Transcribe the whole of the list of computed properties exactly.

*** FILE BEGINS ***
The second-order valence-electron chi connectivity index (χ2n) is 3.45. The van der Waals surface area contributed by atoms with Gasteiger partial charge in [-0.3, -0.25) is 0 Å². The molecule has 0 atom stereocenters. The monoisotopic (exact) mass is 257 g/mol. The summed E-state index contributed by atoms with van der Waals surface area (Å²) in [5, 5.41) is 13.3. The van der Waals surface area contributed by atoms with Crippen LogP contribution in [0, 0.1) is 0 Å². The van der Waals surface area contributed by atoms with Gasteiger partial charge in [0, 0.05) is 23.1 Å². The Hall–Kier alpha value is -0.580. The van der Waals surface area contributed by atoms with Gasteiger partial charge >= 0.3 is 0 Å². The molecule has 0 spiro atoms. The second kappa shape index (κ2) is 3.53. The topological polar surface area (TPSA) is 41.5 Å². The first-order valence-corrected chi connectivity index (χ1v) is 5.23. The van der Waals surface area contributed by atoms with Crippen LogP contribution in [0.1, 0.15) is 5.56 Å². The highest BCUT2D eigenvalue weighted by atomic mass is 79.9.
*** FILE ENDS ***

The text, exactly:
The second-order valence-electron chi connectivity index (χ2n) is 3.45. The van der Waals surface area contributed by atoms with Gasteiger partial charge in [-0.3, -0.25) is 0 Å². The molecule has 0 atom stereocenters. The monoisotopic (exact) mass is 257 g/mol. The summed E-state index contributed by atoms with van der Waals surface area (Å²) in [5, 5.41) is 13.3. The van der Waals surface area contributed by atoms with Crippen LogP contribution in [0, 0.1) is 0 Å². The van der Waals surface area contributed by atoms with Gasteiger partial charge in [0, 0.05) is 23.1 Å². The Hall–Kier alpha value is -0.580. The van der Waals surface area contributed by atoms with Gasteiger partial charge >= 0.3 is 0 Å². The molecule has 0 spiro atoms. The second kappa shape index (κ2) is 3.53. The topological polar surface area (TPSA) is 41.5 Å². The first-order valence-corrected chi connectivity index (χ1v) is 5.23. The van der Waals surface area contributed by atoms with Crippen LogP contribution in [0.1, 0.15) is 5.56 Å². The highest BCUT2D eigenvalue weighted by atomic mass is 79.9.